What is the connection between prayer and worship? May prayers be addressed to Jesus Christ?

Current Denial

The Witnesses now explain, “Prayer is part of our worship and for this reason should be directed only to the Creator, Jehovah (Matt. 4:10).”41 “Though some claim that prayer may properly “Though some claim that prayer may properly be addressed to others, such as to God’s Son, the evidence is emphatically to the contrary” (emphasis added).42

Past Affirmation

As with worship, prayer addressed to Jesus was not always denied, as these excerpts by, or concerning, Watch Tower founder C. T. Russell show (emphasis has been added):

It is undoubtedly proper enough for us to address petitions to our Redeemer and Advocate, who loved us and gave himself for us….Although we are nowhere instructed to make petitions to him, it evidently could not be improper so to do; for such a course is nowhere prohibited, and the disciples worshiped him. — Matt. 28: 9, 17. 43

[Pastor Russell] sought to show that it is a mistake to suppose that the Lord Jesus may not be addressed in prayer, as well as the heavenly Father…44

The general sentiment of Scripture seems to imply that there will be nothing wrong in our addressing a petition to our Lord Jesus direct if any so desire at any time….The body of Christ, should be permitted to address him, and thus we read in our lesson that the apostles worshiped the ascended Jesus — they recognized his greatness and dignity and honor as the Messiah….The Lord’s own words are appropriate here: he says, “That all men should honor the Son even as they honor the Father — John 5:23.”45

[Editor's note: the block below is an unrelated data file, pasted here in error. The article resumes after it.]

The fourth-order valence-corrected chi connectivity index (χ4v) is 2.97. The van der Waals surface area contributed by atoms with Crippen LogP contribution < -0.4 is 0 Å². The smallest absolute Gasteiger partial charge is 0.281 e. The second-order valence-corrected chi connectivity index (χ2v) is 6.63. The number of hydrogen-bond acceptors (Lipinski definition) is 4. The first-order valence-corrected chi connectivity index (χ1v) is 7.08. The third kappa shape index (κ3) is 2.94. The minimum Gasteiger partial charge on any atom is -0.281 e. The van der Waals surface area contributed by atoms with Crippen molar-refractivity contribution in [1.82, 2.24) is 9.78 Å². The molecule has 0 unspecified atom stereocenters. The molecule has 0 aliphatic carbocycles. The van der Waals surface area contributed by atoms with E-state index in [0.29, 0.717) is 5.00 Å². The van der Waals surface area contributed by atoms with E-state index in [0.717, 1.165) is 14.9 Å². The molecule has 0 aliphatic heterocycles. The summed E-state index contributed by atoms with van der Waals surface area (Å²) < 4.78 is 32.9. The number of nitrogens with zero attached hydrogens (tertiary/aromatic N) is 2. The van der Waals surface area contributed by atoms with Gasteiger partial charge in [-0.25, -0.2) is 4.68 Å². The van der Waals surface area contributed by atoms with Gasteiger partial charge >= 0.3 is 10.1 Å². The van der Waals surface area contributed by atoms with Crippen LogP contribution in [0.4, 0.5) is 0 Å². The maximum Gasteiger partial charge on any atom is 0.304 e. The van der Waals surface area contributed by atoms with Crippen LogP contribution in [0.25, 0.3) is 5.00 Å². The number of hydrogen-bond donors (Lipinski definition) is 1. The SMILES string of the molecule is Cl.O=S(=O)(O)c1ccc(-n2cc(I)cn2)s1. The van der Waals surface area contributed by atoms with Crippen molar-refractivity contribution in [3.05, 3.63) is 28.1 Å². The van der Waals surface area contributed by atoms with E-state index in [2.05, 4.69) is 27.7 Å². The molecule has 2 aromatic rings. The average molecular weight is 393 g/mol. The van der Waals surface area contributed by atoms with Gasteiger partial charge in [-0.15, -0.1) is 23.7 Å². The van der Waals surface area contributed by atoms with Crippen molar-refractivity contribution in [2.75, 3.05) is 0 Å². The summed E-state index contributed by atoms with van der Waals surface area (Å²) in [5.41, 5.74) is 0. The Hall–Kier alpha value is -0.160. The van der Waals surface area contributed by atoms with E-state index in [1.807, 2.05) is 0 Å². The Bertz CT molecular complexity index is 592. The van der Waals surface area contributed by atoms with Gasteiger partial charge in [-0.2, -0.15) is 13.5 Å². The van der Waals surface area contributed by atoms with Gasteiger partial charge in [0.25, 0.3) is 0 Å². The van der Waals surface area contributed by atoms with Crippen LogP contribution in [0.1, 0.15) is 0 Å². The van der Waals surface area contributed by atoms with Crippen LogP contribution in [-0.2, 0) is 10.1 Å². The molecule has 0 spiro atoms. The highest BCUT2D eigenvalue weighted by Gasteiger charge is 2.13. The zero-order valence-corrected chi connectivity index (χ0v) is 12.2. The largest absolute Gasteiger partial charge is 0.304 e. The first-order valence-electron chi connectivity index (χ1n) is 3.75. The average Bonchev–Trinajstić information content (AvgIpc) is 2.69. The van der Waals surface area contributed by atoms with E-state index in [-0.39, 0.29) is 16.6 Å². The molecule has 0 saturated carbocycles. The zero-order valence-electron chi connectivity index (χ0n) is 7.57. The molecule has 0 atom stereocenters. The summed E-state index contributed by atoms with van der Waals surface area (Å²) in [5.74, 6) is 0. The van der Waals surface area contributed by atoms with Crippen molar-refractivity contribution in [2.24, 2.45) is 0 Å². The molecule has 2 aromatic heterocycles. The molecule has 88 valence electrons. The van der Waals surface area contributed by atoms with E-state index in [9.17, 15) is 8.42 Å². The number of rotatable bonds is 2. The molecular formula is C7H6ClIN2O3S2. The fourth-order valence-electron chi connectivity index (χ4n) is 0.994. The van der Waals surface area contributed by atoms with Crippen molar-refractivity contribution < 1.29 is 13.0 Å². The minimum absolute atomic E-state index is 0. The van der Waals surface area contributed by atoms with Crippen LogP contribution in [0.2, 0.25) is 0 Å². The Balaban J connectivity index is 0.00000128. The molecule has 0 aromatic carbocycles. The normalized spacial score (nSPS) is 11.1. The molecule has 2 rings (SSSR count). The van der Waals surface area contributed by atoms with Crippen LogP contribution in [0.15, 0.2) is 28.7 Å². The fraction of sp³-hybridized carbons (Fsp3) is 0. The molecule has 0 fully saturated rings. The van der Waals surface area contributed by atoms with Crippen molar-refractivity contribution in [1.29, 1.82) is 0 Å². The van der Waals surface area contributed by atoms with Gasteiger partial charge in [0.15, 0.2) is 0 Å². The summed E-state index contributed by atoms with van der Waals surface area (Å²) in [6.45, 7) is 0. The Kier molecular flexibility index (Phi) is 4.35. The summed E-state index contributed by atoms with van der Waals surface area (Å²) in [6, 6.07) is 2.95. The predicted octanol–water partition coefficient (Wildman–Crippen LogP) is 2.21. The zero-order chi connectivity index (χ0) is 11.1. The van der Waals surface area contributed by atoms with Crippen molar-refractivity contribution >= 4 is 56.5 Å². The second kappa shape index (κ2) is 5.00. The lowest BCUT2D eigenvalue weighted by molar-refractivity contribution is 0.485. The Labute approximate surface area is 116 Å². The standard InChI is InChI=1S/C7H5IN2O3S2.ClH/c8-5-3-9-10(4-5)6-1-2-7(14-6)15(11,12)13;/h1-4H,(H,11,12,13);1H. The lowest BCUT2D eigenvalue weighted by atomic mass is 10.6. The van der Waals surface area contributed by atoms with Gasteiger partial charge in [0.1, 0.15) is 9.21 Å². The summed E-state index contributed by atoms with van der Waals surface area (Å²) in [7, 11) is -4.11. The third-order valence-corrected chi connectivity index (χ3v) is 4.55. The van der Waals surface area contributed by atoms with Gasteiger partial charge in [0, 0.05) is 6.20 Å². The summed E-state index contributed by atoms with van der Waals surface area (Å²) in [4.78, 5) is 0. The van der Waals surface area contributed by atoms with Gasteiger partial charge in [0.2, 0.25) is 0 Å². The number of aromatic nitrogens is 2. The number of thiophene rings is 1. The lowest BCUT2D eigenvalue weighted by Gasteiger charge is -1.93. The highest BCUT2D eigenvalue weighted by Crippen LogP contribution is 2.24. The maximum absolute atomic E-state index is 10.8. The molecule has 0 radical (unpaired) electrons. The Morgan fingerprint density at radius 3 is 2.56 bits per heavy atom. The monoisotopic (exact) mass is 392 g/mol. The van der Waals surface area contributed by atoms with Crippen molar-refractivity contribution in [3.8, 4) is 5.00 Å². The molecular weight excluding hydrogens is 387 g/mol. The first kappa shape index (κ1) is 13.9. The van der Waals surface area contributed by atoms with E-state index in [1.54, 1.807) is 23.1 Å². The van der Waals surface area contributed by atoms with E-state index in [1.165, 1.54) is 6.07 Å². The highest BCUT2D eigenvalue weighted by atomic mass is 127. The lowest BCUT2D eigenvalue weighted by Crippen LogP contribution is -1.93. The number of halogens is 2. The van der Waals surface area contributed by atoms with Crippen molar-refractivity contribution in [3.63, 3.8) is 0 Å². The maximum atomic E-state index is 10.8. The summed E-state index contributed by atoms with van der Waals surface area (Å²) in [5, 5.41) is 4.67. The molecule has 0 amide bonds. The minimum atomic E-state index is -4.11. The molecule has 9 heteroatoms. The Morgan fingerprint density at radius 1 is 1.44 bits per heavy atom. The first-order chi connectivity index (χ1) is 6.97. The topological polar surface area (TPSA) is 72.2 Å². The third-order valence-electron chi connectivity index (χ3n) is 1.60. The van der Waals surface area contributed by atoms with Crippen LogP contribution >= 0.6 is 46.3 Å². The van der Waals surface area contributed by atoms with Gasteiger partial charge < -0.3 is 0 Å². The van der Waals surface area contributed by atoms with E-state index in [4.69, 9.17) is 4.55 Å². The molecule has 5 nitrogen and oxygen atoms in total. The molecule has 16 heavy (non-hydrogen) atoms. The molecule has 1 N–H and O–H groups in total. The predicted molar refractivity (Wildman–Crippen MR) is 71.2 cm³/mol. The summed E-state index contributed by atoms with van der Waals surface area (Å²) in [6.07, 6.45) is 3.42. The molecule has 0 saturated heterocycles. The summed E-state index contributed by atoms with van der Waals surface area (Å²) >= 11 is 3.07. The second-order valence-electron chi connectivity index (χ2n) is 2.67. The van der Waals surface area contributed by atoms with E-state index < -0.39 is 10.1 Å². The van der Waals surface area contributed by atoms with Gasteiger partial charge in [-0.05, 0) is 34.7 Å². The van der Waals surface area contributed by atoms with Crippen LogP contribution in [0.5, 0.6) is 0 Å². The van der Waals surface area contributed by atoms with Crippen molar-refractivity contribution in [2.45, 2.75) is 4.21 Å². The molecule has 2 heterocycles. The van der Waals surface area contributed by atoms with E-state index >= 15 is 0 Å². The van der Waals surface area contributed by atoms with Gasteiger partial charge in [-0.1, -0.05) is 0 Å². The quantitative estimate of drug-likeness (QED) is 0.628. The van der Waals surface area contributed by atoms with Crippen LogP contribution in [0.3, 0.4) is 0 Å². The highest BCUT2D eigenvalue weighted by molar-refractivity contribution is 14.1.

I have found myself in prayer addressing the Lord Jesus himself, for I find nothing in the Scriptures to contradict that, for they say to honor the Son as we honor the Father. 46

The Meaning of John 5:23

Three New Testament scholars comment on the verse Russell cites. Robert L. Reymond writes, “With these words Jesus claimed the right to demand, equally with the Father, the honor (that is, the devotion and worship) of men!”47 Craig S. Keener explains, “God sometimes gave others honor as his representatives (Ps 2:11–12), but no one was ever to be honored to the same degree as God (Is 42:8; 48:11; cf. Ex 20:5). Jesus’ hearers could easily construe Jesus’ statement here as a claim to deity.”48 Finally, A. T. Robertson writes, “Jesus claims here the right to worship from men that the Father has. Dishonoring Jesus is dishonoring the Father who sent him (8:49; 12:26; 15:23; 1 John 2:23). See also Luke 10:16. There is small comfort here for those who praise Jesus as teacher and yet deny his claims to worship.”49

Prayer to Jesus

The earlier Watch Tower position regarding prayer to Jesus was based on clear Scriptural evidence. As translated in the Witnesses’ New World Translation (1984 ed.), John 14:13–14 reads, “Also, whatever it is that YOU ask in my name, I will do this, in order that the Father may be glorified in connection with the Son. If YOU ask [footnote: “ask me”] anything in my name, I will do it.” (see figure 6). The addition of “me” in verse 14 “has the support of the earliest MSS (including p66); all of the translations since the NEB (1961) followed this reading.”50 Steven T. Byington’s The Bible in Living English (1972), published by the Watch Tower Society, also reads, “If you ask me anything in my name I will do it.”